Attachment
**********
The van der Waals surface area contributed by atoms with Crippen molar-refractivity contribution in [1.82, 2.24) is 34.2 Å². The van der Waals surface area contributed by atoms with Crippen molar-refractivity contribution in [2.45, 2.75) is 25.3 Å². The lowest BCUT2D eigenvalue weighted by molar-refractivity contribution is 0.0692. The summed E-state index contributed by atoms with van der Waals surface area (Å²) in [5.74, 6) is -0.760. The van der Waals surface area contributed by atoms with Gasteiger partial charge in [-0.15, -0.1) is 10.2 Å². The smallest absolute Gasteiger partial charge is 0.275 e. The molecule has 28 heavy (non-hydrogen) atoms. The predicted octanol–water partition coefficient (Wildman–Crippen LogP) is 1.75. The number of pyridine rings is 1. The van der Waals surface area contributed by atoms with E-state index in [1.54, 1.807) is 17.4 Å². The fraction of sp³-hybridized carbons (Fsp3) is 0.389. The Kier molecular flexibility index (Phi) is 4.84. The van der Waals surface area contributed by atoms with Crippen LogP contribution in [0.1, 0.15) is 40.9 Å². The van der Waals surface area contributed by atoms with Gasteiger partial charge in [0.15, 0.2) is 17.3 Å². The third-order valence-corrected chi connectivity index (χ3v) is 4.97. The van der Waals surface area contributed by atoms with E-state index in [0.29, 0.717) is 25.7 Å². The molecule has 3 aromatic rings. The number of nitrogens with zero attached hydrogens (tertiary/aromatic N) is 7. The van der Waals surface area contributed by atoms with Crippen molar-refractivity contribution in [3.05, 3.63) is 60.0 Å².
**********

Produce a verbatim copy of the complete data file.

The van der Waals surface area contributed by atoms with Crippen molar-refractivity contribution in [1.82, 2.24) is 34.2 Å². The van der Waals surface area contributed by atoms with Crippen molar-refractivity contribution in [2.45, 2.75) is 25.3 Å². The lowest BCUT2D eigenvalue weighted by molar-refractivity contribution is 0.0692. The summed E-state index contributed by atoms with van der Waals surface area (Å²) in [5.74, 6) is -0.760. The van der Waals surface area contributed by atoms with Gasteiger partial charge in [-0.15, -0.1) is 10.2 Å². The smallest absolute Gasteiger partial charge is 0.275 e. The molecule has 28 heavy (non-hydrogen) atoms. The predicted octanol–water partition coefficient (Wildman–Crippen LogP) is 1.75. The number of pyridine rings is 1. The van der Waals surface area contributed by atoms with E-state index in [1.54, 1.807) is 17.4 Å². The fraction of sp³-hybridized carbons (Fsp3) is 0.389. The Kier molecular flexibility index (Phi) is 4.84. The van der Waals surface area contributed by atoms with Crippen LogP contribution in [0.1, 0.15) is 40.9 Å². The van der Waals surface area contributed by atoms with Gasteiger partial charge in [0.15, 0.2) is 17.3 Å². The third-order valence-corrected chi connectivity index (χ3v) is 4.97. The van der Waals surface area contributed by atoms with E-state index in [0.29, 0.717) is 25.7 Å². The molecule has 3 aromatic rings. The number of nitrogens with zero attached hydrogens (tertiary/aromatic N) is 7. The van der Waals surface area contributed by atoms with Crippen molar-refractivity contribution in [3.05, 3.63) is 60.0 Å².